A:  I had this wonderful teacher when I was growing up: Cynthia Howell. She ran the music program K-12 in our little rural school system, as well as all of the school plays and musicals. She introduced me to theater, and it proved to be my lifeline - my road out of dysfunction, out of farm country. She used to say to us (and we were really young kids at the time) "you girls shouldn't just be actors; you have to write plays, you have to be directors; the theatre needs strong women" - and that really stuck with me. I owe her such an enormous debt; I grew up in an environment where I saw a lot of injustice perpetrated every day, and she really gave me an avenue to tell the stories of misfits, of dismissed people, of underdogs, of less-than-perfectly-sympathetic-protagonists, of crazy people, of have-nots. She gave me a creative outlet that saved me.

Q:  If you could change one thing about theater, what would it be? 

A:  I'd eliminate pay-for-play internships and auditions. It's creating more and more of a system where only privileged young people can even aspire to work in the theater. It's even worse now than it was 10 years ago, in my experience.

Q:  What kind of theater excites you? 

A:  I love playful, passionate stuff that doesn't take itself too seriously but which tackles big scary issues. I like language-driven work and I like a willingness to go profane. I like stuff that embraces theatricality and includes the audience.

Q:  Who are or were your theatrical heroes?
A:  I feel like my biggest heroes are people I know and collaborate with. The entire team on Bedlam's shows right now is so amazing - really so so talented and playful and whip-smart and creative. Actors I adore include: Mark Rylance, Janet McTeer, Fiona Shaw. In terms of playwrights, I do love the classics: Shakespeare, O'Neill, Miller, etc. - and modern playwrights I really emulate tend to, again, be people I know and have seen work and re-work things until they're shining. There are a lot of them out there, but three of my favorite writers working now are: Janine Nabers, Jose Rivera, and Meghan Deans.

Q:  What advice do you have for playwrights just starting out? 

A:  I feel a bit pretentious giving advice, but I think anyone who wants to write plays should take an acting class. Or two. Or three. Maybe even go on some auditions. My background as an actor has really given me utmost sympathy for anyone who may have to muscle through an awkward line.
I also can say what I say to myself when writing a play, which is heck, try crazy ideas - if doesn't work, you can always re-write. Even bad drafts teach you something.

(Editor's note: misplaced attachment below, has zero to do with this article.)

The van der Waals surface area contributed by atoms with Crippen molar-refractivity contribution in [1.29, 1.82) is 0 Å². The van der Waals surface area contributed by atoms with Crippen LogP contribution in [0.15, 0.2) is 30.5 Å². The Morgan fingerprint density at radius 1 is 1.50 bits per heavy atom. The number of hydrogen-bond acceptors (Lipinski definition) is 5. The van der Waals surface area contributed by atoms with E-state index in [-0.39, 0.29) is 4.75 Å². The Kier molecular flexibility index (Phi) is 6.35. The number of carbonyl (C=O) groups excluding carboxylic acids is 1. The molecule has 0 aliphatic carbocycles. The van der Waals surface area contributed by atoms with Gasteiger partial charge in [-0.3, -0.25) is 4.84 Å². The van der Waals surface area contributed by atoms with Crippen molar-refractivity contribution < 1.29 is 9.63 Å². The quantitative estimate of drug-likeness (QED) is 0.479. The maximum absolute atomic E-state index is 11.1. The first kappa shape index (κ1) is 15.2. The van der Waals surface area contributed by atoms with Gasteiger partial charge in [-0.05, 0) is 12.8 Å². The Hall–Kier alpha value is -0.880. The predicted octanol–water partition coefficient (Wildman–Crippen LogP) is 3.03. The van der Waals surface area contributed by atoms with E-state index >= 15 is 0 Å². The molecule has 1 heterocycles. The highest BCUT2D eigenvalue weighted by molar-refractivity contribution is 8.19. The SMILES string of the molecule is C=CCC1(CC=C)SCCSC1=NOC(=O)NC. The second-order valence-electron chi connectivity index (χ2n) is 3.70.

Q:  Plugs, please: 

A:  Come and see Bedlam's fall rep, running until Dec. 21st! Tickets are available at www.theatrebedlam.org. You can also catch up with where my plays are going next at www.katehamill.com.


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Saturday, November 15, 2014

I Interview Playwrights Part 706: Matt Schatz




Matt Schatz

Hometown:
Childhood: Turnersville, NJ.
Adulthood: New York, NY

Current Town: 
Los Angeles, CA

Q:  What are you working on now?

A:  OK, let’s see:

I just finished a draft of a play with songs about quantum physicist Hugh Everett III and his wife Nancy called WHERE EVER IT MAY BE.

I just started a musical with Anna Ziegler about 1950s quiz show prodigy Lenny Ross.

I have a commission from a Broadway producer to write a musical about hip-hop in early 1980s NYC that I should probably get started on. But she doesn’t want me to write the music (just the book and lyrics) so we need to find a composer first…

Also, some TV stuff. But who fucking cares about that?

Q:  Tell me, if you will, a story from your childhood that explains who you are as a writer or as a person.

A:  I “flunked” the third grade and had to repeat it. It was hard, but I used it as an opportunity to sort of reinvent myself.

Since then, I’ve tried to use all my flunkings as reinvention opportunities. And I am constantly flunking.

Also, when I was a teenager, my family had to move and I had to get rid of my dog, who I am certain was shortly thereafter destroyed. So now, I love everyone very much, but am emotionless when they leave me or when I leave them. My dog’s name was Wolfgang.

Also, from a very young age, I have been obsessed with the film Amadeus.

Q:  If you could change one thing about theater, what would it be?

A:  No more adaptations.

Q:  Who are or were your theatrical heroes?

A:  Here’s some heroes, not all theater types:

Frank Loesser, Sheldon Harnick, Yip Harburg, Dorothy Parker, Dorothy Fields, Martin McDonough, Adler and Ross, Amy Sherman-Palladino, Mike Leigh, Nicole Holofcener, George Bernard Shaw, the Cohen Brothers, Noah Baumbach, William Goldman, Peter Shaffer, Kurt Vonnegut, Phillip Roth, Paula Vogel, Kanye West, Billy Bragg, Regina Spektor, Stephin Merritt, David Mamet, Woody Allen, Allan Sherman, Allen Iverson, and all of my playwright, musical theater writing, songwriting and screenwriting friends who inspire me with bitterness and bitter me with inspiration.